• You want to have more children in the future
  • You are happy with your family size the way it is
  • You are unsure if you want more children
  • You want birth control that is also approved to treat heavy periods

Start a conversation with your healthcare provider to find out if Mirena may be right for you.

Who should not use Mirena?

Only you and your healthcare provider can decide if Mirena is right for you. As the two of you discuss your options, there are a number of things you should share—like your general health, current or past health conditions, sexual history and whether you'd like to have more children in the future.

Mirena is not appropriate for women who:
  • Are or might be pregnant; Mirena cannot be used as an emergency contraceptive
  • Have had a serious pelvic infection called pelvic inflammatory disease (PID) unless you have had a normal pregnancy after the infection went away
  • Have an untreated pelvic infection now
  • Have had a serious pelvic infection in the past 3 months after a pregnancy
  • Can get infections easily. For example, if you have:
    • Multiple sexual partners or your partner has multiple sexual partners
    • Problems with your immune system
    • Intravenous drug abuse
  • Have or suspect you might have cancer of the uterus or cervix
  • Have bleeding from the vagina that has not been explained
  • Have liver disease or a liver tumor
  • Have breast cancer or any other cancer that is sensitive to progestin (a female hormone), now or in the past
  • Have an intrauterine device in your uterus already
  • Have a condition of the uterus that changes the shape of the uterine cavity, such as large fibroid tumors
  • Are allergic to levonorgestrel, silicone, polyethylene, silica, barium sulphate or iron oxide

What should I tell my healthcare provider when deciding if Mirena is right for me?

You should share any current or past health conditions that you have with your healthcare provider to help you both decide if Mirena (levonorgestrel-releasing intrauterine system) may be right for you.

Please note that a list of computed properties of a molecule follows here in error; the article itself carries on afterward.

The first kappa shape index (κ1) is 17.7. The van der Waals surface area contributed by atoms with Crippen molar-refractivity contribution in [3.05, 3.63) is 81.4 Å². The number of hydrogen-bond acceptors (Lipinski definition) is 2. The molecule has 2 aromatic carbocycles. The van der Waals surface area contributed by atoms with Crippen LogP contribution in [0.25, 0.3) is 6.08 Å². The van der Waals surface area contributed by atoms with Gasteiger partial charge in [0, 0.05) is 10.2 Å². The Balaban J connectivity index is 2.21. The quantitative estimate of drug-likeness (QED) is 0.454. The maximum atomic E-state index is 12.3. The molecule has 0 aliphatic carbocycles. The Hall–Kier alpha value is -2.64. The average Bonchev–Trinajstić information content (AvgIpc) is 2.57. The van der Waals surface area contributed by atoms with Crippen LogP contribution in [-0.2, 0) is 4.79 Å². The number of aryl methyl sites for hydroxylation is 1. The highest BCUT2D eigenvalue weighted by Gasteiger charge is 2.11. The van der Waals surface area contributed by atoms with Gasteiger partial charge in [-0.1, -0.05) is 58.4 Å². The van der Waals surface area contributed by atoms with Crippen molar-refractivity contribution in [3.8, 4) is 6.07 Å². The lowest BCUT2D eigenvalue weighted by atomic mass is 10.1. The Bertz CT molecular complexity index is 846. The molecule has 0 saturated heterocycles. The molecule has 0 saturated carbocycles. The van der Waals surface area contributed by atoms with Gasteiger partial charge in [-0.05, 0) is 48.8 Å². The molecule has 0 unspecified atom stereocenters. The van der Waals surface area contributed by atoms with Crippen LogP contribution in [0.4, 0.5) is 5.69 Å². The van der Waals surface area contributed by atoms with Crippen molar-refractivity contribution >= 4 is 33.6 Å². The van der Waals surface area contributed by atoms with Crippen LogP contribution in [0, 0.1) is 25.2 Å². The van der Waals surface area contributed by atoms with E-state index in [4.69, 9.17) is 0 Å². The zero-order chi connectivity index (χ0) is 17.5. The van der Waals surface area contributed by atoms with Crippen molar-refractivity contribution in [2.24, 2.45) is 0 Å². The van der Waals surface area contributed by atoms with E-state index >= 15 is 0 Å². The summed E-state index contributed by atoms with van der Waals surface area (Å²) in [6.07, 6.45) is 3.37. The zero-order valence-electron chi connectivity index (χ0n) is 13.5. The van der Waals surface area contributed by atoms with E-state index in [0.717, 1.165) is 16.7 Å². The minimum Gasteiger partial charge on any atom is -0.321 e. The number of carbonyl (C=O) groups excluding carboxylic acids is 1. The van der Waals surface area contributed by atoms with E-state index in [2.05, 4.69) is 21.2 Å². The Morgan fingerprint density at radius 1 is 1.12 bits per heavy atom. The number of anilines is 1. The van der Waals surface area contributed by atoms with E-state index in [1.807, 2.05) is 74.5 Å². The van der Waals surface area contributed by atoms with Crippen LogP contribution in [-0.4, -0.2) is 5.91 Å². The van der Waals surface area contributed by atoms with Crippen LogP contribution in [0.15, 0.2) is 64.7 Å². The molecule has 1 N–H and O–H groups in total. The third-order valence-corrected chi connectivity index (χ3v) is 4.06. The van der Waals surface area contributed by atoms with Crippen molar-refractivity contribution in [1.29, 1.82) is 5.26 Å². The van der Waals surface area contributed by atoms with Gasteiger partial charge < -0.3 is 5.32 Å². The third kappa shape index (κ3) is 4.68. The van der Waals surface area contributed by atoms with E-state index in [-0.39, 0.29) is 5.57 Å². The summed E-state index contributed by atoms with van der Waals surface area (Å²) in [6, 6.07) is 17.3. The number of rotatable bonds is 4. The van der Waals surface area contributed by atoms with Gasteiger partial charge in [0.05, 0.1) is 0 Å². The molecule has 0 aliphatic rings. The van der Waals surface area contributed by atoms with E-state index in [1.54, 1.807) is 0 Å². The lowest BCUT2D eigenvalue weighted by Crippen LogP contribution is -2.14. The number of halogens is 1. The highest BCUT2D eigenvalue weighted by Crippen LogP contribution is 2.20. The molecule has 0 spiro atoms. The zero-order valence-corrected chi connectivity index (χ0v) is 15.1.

Your healthcare provider needs to know if you:
  • Have had a heart attack
  • Have had a stroke
  • Were born with heart disease or have problems with your heart valves
  • Have problems with blood clotting or take medicine to reduce clotting
  • Have high blood pressure
  • Recently had a baby or if you are breastfeeding
  • Have severe migraine headaches

What else should you discuss with your healthcare provider?

How do I get Mirena?

Have a conversation with your healthcare provider to understand if Mirena is a good option for you. If it is, then Mirena can usually be placed in your healthcare provider's office at your next visit.

Will Mirena be covered under my health plan?

Check with your health insurance about coverage and cost. Costs may include insertion and removal. The majority of insurance plans are required to cover the cost of prescription birth control.

If Mirena is not covered by your health insurance provider, you may be able to get Mirena by using a Health Savings Account (HSA).

If you are having trouble getting Mirena at no cost, visit CoverHer.org or call the National Women's Law Center at 1-866-745-5487 1-866-745-5487 . A variety of resources are available to help you get coverage.

Depending on your birth control needs and the help of your health plan, you may find that Mirena may be an affordable option for you. However, only you and your healthcare provider can decide if Mirena is right for you.

Why would I consider Mirena?

Mirena is one of the most effective forms of birth control that lasts as long as you want, for up to 5 years. Because it can be removed at any time by your healthcare provider, it's reversible and you're free to keep your family planning options open. You can try to become pregnant as soon as Mirena is removed.

No one method of birth control is right for everyone and there are risks associated with Mirena that you should know about. For detailed information about possible side effects, some potentially serious, please see Mirena Patient Information.